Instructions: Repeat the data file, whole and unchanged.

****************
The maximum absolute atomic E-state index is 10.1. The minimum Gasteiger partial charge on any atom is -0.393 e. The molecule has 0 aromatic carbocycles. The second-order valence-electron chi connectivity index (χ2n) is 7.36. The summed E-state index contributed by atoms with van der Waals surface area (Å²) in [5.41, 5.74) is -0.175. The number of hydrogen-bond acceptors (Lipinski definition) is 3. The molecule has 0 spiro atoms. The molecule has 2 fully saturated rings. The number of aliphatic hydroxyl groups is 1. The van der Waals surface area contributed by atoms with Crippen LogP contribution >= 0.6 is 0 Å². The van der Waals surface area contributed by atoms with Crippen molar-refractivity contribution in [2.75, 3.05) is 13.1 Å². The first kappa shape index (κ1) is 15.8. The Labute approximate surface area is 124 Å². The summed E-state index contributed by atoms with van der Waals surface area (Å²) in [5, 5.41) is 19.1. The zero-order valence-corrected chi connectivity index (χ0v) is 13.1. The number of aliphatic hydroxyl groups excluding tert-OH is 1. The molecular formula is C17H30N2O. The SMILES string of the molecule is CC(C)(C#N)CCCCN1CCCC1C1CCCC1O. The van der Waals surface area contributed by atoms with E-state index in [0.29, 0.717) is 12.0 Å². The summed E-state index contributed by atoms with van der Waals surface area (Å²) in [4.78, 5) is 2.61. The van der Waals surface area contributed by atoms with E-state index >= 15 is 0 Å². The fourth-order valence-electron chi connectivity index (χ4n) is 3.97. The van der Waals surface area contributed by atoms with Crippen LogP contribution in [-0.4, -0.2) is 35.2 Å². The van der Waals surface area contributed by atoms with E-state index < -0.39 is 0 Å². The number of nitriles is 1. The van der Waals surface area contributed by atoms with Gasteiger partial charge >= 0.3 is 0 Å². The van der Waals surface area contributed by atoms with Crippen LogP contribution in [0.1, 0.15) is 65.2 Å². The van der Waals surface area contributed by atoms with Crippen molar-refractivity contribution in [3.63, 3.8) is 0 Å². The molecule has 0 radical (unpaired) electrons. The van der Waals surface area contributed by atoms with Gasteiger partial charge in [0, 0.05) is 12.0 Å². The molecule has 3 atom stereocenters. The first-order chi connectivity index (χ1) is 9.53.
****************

The maximum absolute atomic E-state index is 10.1. The minimum Gasteiger partial charge on any atom is -0.393 e. The molecule has 0 aromatic carbocycles. The second-order valence-electron chi connectivity index (χ2n) is 7.36. The summed E-state index contributed by atoms with van der Waals surface area (Å²) in [5.41, 5.74) is -0.175. The number of hydrogen-bond acceptors (Lipinski definition) is 3. The molecule has 0 spiro atoms. The molecule has 2 fully saturated rings. The number of aliphatic hydroxyl groups is 1. The van der Waals surface area contributed by atoms with Crippen LogP contribution >= 0.6 is 0 Å². The van der Waals surface area contributed by atoms with Crippen molar-refractivity contribution in [2.75, 3.05) is 13.1 Å². The first kappa shape index (κ1) is 15.8. The Labute approximate surface area is 124 Å². The summed E-state index contributed by atoms with van der Waals surface area (Å²) in [5, 5.41) is 19.1. The zero-order valence-corrected chi connectivity index (χ0v) is 13.1. The number of aliphatic hydroxyl groups excluding tert-OH is 1. The molecular formula is C17H30N2O. The SMILES string of the molecule is CC(C)(C#N)CCCCN1CCCC1C1CCCC1O. The van der Waals surface area contributed by atoms with E-state index in [0.29, 0.717) is 12.0 Å². The summed E-state index contributed by atoms with van der Waals surface area (Å²) in [4.78, 5) is 2.61. The van der Waals surface area contributed by atoms with E-state index >= 15 is 0 Å². The fourth-order valence-electron chi connectivity index (χ4n) is 3.97. The van der Waals surface area contributed by atoms with Crippen LogP contribution in [-0.4, -0.2) is 35.2 Å². The van der Waals surface area contributed by atoms with E-state index < -0.39 is 0 Å². The number of nitriles is 1. The van der Waals surface area contributed by atoms with Gasteiger partial charge >= 0.3 is 0 Å². The van der Waals surface area contributed by atoms with Crippen LogP contribution in [0.1, 0.15) is 65.2 Å². The van der Waals surface area contributed by atoms with Crippen molar-refractivity contribution in [3.63, 3.8) is 0 Å². The molecule has 0 radical (unpaired) electrons. The van der Waals surface area contributed by atoms with Gasteiger partial charge in [0, 0.05) is 12.0 Å². The molecule has 3 atom stereocenters. The first-order chi connectivity index (χ1) is 9.53.